a) Workload – This can potentially be done with a simple sessional RPE (sRPE = minutes x RPE; 13, 14) for each training session. This will give us a daily, weekly, and eventually monthly log of time and intensity so that we can monitor and modify the Acute:Chronic Workload Ratio (below; 7).  Other objective options may include volume loads, training impulses (“TRIMP”), high speed accelerations, etc.  Importantly, these metrics encompass both volume and intensity, so not only may it be used for the training sessions themselves, but also potentially for specific sport-specific movements (e.g. jumps, arm swings).   

b) Subjective Response to Training – This is the other half of the monitoring equation – how are athletes subjectively responding to the imposed workload? As we can pretty much guarantee that not all athletes have been equally committed to their “shutdown” training, it’s safe to say that there will be a wide spectrum of responses to a given objective training stimulus.  This is especially as days and weeks of reintegration training accumulate and the athletes’ recovery abilities and practices show through.  This type of monitoring may include things like general fatigue, soreness, desire to train, enjoyment of training, sleep quality and quantity, to name a few.   

c) Acute:Chronic Workload Ratio (ACWR) – While by no means perfect (15), the ACWR may provide a reasonable guideline system for managing the rate at which workloads are increased (at least during normal training).  Typically, we would aim to prevent the “Acute” workload (average workload over 7d) from greatly exceeding the “Chronic” workload (average workload over 28 d) by keeping the ratio between 0.8-1.3 week-to-week (7).  Unfortunately, when the ratio depends on a 28 d average for a “Chronic” workload baseline, this limits the ACWR’s utility in the first few weeks of our return to training.  That being said, if we maintain the guideline of an ACWR between 0.8-1.3 when planning our training, it may help anchor rates of progression more on the conservative side, and this could still prove beneficial.  Alternatively, we could adhere to the classic “unwritten” 10-20% per week load increase rule (15), which would similarly anchor progressions on the conservative side.  The most difficult part may then, in fact, be determining the appropriate starting intensity & volume.  However, by combining the ACWR or 10-20% per week rule with the AIS’s timeline calculator (9), it is possible to work backwards from the athlete’s targeted full training load to establish a reasonable starting point.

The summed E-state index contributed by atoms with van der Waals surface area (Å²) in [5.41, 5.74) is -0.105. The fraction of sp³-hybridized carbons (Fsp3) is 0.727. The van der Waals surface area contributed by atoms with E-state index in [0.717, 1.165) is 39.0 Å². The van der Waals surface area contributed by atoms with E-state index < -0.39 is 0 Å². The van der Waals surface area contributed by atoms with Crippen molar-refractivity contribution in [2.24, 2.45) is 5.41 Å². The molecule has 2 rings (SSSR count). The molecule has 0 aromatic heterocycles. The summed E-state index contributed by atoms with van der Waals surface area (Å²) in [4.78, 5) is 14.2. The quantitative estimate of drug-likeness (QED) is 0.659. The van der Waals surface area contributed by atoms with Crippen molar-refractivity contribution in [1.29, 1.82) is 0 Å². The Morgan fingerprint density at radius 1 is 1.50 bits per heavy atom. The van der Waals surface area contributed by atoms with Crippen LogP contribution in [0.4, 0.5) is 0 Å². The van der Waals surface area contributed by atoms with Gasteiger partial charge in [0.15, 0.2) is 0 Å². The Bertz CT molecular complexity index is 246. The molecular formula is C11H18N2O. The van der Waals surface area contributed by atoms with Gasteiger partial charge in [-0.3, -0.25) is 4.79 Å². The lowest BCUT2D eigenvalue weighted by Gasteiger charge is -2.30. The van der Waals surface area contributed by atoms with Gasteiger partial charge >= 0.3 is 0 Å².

d) High-Volume Sport-Specific Movements – One positive thing is that through continued S&C during the shutdown, athletes have still likely been able to get moderate exposure to high impact work like jumping and sprinting.  However, even a comprehensive S&C program with a relatively high volume of jumping and/or sprinting may not have been enough (in isolation) to prepare the athlete fully for return to practice.  This is especially the case if those practices may routinely involve 100+ jumps, in some cases more than 1x/day.  As alluded to previously however, even greater danger lies with those highly-specific, high velocity movements like throwing motions, which may not be as well stimulated in S&C contexts.  Therefore, it’s important to try to track these unique, high volume movements and make sure that the re-integration progresses gradually.  Furthermore, just tracking volume of these movements is not enough.  We need to consider the intensity levels of these movements as well because having a “pitch count” or jump count may not mean much when the intensity is not factored in.  Having a similar Volume x Subjective Intensity measure like the sRPE for these movements (i.e. # efforts x Intensity of those efforts), used in a similar way to the ACWR for planning purposes may help.  After all, it would be very easy for an athlete to “feel good” after 4 months off and blow past what they are prepared for in week 1 or 2.  The result could be an injury they carry with them for months, or longer.   

e) Soreness – We know that this is going to occur with any return to training process, however, it’s especially important to monitor common areas of overuse within the sport, and especially any areas where the athlete was dealing with an injury prior to the shutdown.  While the reduced training load may have been beneficial for reducing injury symptoms in the short term, unless there was a concerted effort to rehabilitate that injury and build up work capacity in that area, there still may be underlying weaknesses that increase susceptibility to reaggravation as workloads begin to ramp up. 

5. Be Predictable – When it comes to movement, if the athlete has been working hard at their S&C work throughout the shutdown, that’s great, but much of that work has likely been predictable, on a solid footing, and largely in a forward-back direction.  Therefore, it is likely best for athletes to begin with what they are best prepared for, and slowly add in training elements that have become relatively unfamiliar.  Naturally, this depends on the S&C program, the athletes’ adherence to that program, and the equipment/space they had access to, however, it’s likely best to start with: